` Oceana Fishery Audit 2020
science

Science Indicators
Progress Stalled; Data Gaps Spell Danger

The better the data that fisheries managers have, the better the decisions they can make. And when science information is produced in a timely way and is made publicly available, it supports transparent decision making, allowing Canadians to have increased confidence in how our fisheries and oceans are managed.

To track Canada’s progress in improving fish stock health, Oceana Canada uses a set of key science indicators that are consistent with DFO policy guidelines.

Stocks with sufficent data to assign health status

Purpose: Allow scientists to make robust estimates of how many fish are in the water and assign stock heath status.

2017
63.9%
2018
62.9%
2019
61.9%
2020

Stocks with recent biomass estimates

Purpose: Help managers make decisions based on recent estimatesΔ of how many fish are in the water.

Several stocks haven’t been assessed since 2014 and are therefore considered outdated in this year’s analysis.

Δ  Within the last five years.

2017
65.5%
2018
63.9%
2019
58.8%
2020

An upper stock reference point identifies the boundary above which a fishery can be considered healthy, while a limit reference point identifies the boundary below which it can be considered to be in a critical state. Corrective action should be taken before a stock reaches the limit reference point.

redfish

According to government expectations outlined in its policies, decision-making processes should be open and transparent, and the public should have access to scientific findings and advice as early as possible. However, less than five per cent of DFO’s scientific publications were released on time.

Stocks with reference points established

Purpose: Allow managers to assess whether a stock is in healthy, cautious or critical condition, set appropriate harvest levels based on status and gauge the success of management measures.

Limit reference point

2017
53.1%
2018
58.8%
2019
64.4%
2020

Upper stock reference

2017
42.3%
2018
45.4%
2019
47.4%
2020

Stocks with fishing mortality estimates

Purpose: Help determine the rate of fish removal and sustainable fishing limits.

2017
20.6%
2018
18.0%
2019
19.1%
2020

Stocks with natural mortality estimates*

Purpose: Help make better fisheries management decisions by determining the rate at which fish naturally die.

2018
13.9%
2019
15.5%
2020

Science publications released on time*

Purpose: Make better fisheries management decisions by providing the most up-to-date information publicly available.

2018
10.9%
2019
9.2%
2020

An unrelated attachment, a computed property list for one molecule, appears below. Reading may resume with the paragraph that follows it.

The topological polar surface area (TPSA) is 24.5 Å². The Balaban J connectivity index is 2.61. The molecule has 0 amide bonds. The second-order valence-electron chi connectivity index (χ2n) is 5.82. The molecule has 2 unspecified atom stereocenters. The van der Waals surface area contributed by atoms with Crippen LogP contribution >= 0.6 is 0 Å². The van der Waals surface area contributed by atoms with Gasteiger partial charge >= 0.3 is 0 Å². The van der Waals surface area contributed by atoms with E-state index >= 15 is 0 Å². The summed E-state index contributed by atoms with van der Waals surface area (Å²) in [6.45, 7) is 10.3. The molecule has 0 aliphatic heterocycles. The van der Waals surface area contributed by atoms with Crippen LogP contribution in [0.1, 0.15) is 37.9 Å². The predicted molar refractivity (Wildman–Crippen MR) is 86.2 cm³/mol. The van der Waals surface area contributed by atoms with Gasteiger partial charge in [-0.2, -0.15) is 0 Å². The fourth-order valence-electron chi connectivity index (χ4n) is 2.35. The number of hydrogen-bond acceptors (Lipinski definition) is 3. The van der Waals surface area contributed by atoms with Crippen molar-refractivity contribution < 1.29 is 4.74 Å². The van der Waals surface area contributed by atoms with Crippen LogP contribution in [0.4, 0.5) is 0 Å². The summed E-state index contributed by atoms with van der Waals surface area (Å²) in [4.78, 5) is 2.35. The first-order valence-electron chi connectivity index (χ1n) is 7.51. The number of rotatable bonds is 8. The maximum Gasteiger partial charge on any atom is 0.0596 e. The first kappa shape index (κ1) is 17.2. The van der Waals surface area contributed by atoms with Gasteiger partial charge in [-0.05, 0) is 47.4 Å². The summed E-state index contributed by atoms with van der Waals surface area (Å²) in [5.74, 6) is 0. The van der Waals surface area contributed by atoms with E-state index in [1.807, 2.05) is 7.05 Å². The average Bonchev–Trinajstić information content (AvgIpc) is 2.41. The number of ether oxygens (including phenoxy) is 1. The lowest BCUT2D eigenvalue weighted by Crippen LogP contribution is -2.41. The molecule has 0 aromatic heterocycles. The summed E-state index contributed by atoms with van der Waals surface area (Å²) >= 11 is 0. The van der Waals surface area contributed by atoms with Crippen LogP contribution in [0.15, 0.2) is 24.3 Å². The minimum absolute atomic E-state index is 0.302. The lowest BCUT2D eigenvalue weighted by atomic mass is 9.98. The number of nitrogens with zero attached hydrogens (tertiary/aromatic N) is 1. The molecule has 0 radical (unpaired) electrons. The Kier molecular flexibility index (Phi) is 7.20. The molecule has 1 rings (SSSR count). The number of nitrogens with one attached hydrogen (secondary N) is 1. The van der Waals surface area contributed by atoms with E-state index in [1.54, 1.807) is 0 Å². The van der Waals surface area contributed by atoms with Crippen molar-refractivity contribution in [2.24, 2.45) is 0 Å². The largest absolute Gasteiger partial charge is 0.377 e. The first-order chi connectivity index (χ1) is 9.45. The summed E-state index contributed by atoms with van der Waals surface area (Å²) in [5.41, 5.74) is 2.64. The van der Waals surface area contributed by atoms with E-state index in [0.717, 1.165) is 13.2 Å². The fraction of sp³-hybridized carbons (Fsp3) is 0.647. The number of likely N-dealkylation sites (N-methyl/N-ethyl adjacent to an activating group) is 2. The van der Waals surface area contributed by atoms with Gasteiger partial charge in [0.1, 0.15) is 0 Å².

*New indicator in 2018.

data gap

72 stocks don’t have sufficient data to assign them a health status.

REDFISH REBOUNDING

Given a chance, depleted fish populations can come back. For example, after many years in the critical zone, due to overfishing in the early 1990s, deepwater redfish in the Gulf of St. Lawrence recently increased to historically high abundance because of an unexpected boom in juvenile survival in 2011 to 2013, and these redfish are now approaching sexual maturity. To make the most of this opportunity for redfish and for the Gulf of St. Lawrence ecosystem, strong science is essential.

In 2018, DFO established an experimental research fishery in the area to explore ways for harvesters to target the more-abundant deepwater redfish and avoid the less-abundant Acadian redfish. It is also helping to determine how many of each species are being caught and identifying ways to reduce impacts on small redfish, depleted species and sensitive habitats. The results of this research must inform the rules of a management plan to ensure a sustainable fishery and continue this comeback story.

GOVERNMENT COMMITMENT:

DFO committed to developing limit reference points for all major commercial stocks. However, in 2020 the percentage of stocks with LRPs hardly changed, while the percentage with USRs crept up just a single percentage point. Without these crucial benchmarks, DFO can’t assess stock health or set targets for rebuilding depleted stocks. Under DFO’s Precautionary Approach framework, fisheries managers can’t use a lack of information as an excuse for inaction. Instead, they must move forward using the best data available.

data gap

A third of stocks still lack limit reference points, and more than half lack upper stock references.